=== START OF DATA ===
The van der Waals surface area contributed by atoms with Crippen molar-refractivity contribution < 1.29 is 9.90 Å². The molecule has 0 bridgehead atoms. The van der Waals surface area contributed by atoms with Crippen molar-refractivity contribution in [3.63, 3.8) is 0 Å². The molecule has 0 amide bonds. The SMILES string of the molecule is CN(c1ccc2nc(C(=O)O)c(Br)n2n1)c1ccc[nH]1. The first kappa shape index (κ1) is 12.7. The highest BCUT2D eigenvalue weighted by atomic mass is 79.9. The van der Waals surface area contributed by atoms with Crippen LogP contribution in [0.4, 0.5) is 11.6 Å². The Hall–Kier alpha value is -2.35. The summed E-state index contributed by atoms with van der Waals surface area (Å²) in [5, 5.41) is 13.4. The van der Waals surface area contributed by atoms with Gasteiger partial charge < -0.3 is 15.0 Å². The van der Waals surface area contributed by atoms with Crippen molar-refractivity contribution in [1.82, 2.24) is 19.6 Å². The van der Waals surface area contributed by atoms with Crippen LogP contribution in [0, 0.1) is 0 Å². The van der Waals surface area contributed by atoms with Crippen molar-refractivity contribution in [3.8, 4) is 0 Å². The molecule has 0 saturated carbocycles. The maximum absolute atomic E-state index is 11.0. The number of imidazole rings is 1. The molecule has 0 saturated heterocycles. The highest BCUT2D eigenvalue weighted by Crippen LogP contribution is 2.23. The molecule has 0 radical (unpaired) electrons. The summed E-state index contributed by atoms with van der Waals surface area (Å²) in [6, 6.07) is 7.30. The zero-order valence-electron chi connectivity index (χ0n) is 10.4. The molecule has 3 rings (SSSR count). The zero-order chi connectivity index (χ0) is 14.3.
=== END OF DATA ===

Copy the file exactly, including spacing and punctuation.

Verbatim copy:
The van der Waals surface area contributed by atoms with Crippen molar-refractivity contribution < 1.29 is 9.90 Å². The molecule has 0 bridgehead atoms. The van der Waals surface area contributed by atoms with Crippen molar-refractivity contribution in [3.63, 3.8) is 0 Å². The molecule has 0 amide bonds. The SMILES string of the molecule is CN(c1ccc2nc(C(=O)O)c(Br)n2n1)c1ccc[nH]1. The first kappa shape index (κ1) is 12.7. The highest BCUT2D eigenvalue weighted by atomic mass is 79.9. The van der Waals surface area contributed by atoms with Crippen LogP contribution in [0.4, 0.5) is 11.6 Å². The Hall–Kier alpha value is -2.35. The summed E-state index contributed by atoms with van der Waals surface area (Å²) in [5, 5.41) is 13.4. The van der Waals surface area contributed by atoms with Gasteiger partial charge < -0.3 is 15.0 Å². The van der Waals surface area contributed by atoms with Crippen molar-refractivity contribution in [1.82, 2.24) is 19.6 Å². The van der Waals surface area contributed by atoms with Crippen LogP contribution in [0, 0.1) is 0 Å². The van der Waals surface area contributed by atoms with Crippen molar-refractivity contribution in [3.8, 4) is 0 Å². The molecule has 0 saturated carbocycles. The maximum absolute atomic E-state index is 11.0. The number of imidazole rings is 1. The molecule has 0 saturated heterocycles. The highest BCUT2D eigenvalue weighted by Crippen LogP contribution is 2.23. The molecule has 0 radical (unpaired) electrons. The summed E-state index contributed by atoms with van der Waals surface area (Å²) in [6, 6.07) is 7.30. The zero-order valence-electron chi connectivity index (χ0n) is 10.4. The molecule has 3 rings (SSSR count). The zero-order chi connectivity index (χ0) is 14.3.